Tue, Jul 23rd, 2019
In June 2019, one teacher and two Special Needs Assistants (SNAs) from Claddagh National School in Galway City went on a one-week Job Shadowing period to Mellieha Primary School in Malta. It was part of an Erasmus+ Key Action 101 School Education staff mobility project. In this post, Annie Asgard, Erasmus+ Coordinator and English as an Additional Language teacher, describes what she and her colleagues learned in Malta and how they will bring this back to their school.
Our Job Shadowing was part of our Erasmus+ mobility project ‘Claddagh Inclusion Project’ that enabled administrators, teachers and SNAs to do courses and job-shadowing in Slovenia, Spain and Malta. Our school felt it was important to include SNAs as they are an integral part of the ethos of inclusion in our school.
As our school’s Erasmus+ Coordinator, I first made contact with the Principal of Mellieha Primary School, Claire de Bono, at an Erasmus+ Transnational Cooperation Activity networking meeting in Norway in November 2017. At the meeting, it became clear our schools would be a good fit for a job-shadowing project on inclusion of migrant students and children with special and additional needs.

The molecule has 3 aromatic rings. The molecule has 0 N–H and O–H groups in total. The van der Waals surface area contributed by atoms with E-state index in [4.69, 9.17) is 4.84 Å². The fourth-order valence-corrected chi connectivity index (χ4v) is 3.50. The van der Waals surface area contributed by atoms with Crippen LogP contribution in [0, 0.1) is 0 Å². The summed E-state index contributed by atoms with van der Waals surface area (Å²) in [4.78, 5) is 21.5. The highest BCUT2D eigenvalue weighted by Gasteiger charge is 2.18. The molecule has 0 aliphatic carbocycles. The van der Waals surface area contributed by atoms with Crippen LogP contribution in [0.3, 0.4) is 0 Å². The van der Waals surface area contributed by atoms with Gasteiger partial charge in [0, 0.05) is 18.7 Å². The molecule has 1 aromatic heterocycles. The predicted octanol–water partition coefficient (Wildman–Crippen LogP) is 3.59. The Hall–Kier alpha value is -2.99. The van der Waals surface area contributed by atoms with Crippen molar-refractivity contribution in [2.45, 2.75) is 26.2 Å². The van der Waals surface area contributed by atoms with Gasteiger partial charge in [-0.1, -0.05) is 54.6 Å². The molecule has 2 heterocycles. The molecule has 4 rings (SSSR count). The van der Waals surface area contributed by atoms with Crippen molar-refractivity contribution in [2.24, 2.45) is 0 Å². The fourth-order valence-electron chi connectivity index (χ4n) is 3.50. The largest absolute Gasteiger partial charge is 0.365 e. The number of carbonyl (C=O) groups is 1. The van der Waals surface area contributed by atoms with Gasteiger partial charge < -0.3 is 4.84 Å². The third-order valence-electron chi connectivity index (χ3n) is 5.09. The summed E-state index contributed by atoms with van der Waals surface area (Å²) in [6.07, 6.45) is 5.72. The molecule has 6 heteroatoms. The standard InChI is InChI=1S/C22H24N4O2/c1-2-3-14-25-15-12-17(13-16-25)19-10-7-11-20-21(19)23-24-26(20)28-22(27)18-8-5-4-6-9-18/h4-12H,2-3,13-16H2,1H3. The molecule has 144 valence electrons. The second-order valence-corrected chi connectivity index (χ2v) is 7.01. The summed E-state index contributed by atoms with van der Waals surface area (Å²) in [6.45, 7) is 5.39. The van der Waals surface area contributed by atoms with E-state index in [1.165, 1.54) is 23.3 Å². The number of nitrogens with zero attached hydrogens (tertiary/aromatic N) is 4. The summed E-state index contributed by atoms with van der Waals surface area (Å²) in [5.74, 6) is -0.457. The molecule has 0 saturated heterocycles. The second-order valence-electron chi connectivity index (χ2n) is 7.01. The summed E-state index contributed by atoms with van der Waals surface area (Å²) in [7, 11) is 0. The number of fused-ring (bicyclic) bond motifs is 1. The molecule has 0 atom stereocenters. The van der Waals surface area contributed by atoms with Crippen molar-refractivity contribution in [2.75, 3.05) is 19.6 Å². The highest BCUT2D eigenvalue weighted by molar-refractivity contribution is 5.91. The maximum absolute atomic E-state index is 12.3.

Claddagh National School has four special classes for children on the autistic spectrum. We also have a variety of children with many different types of special and additional learning and developmental needs. In keeping with the aim of the Irish educational system to allow children, whenever possible, to attend their local school, Claddagh National School provides supports (including SNAs) to allow for the inclusion and integration of children with special needs into mainstream classes. These supports also enable special ASD classes for children on the autistic spectrum to happen in a mainstream school setting. In Malta, LSEs–or Learning Support Educators–are the equivalent of Irish SNAs. LSEs work on a one-to-one basis with a child in a mainstream class or they are shared between several classes.
The two participating SNAs in this job-shadowing, Joan McEvoy-Garvey and Jennifer Madden, have decades of experience between them. They have worked in mainstream classes from Junior Infants to the senior end of the school, as well as in the special class for children on the autistic spectrum. They brought valuable training, experience and wisdom to the project, and from the moment of their arrival in Mellieha Primary School, they began actively working alongside the mainstream class teachers and their LSEs.
Joan and Jen were able to share the many programmes for support they use at Claddagh NS with the LSEs at Mellieha Primary School and enjoyed seeing the way inclusion works in Maltese schools.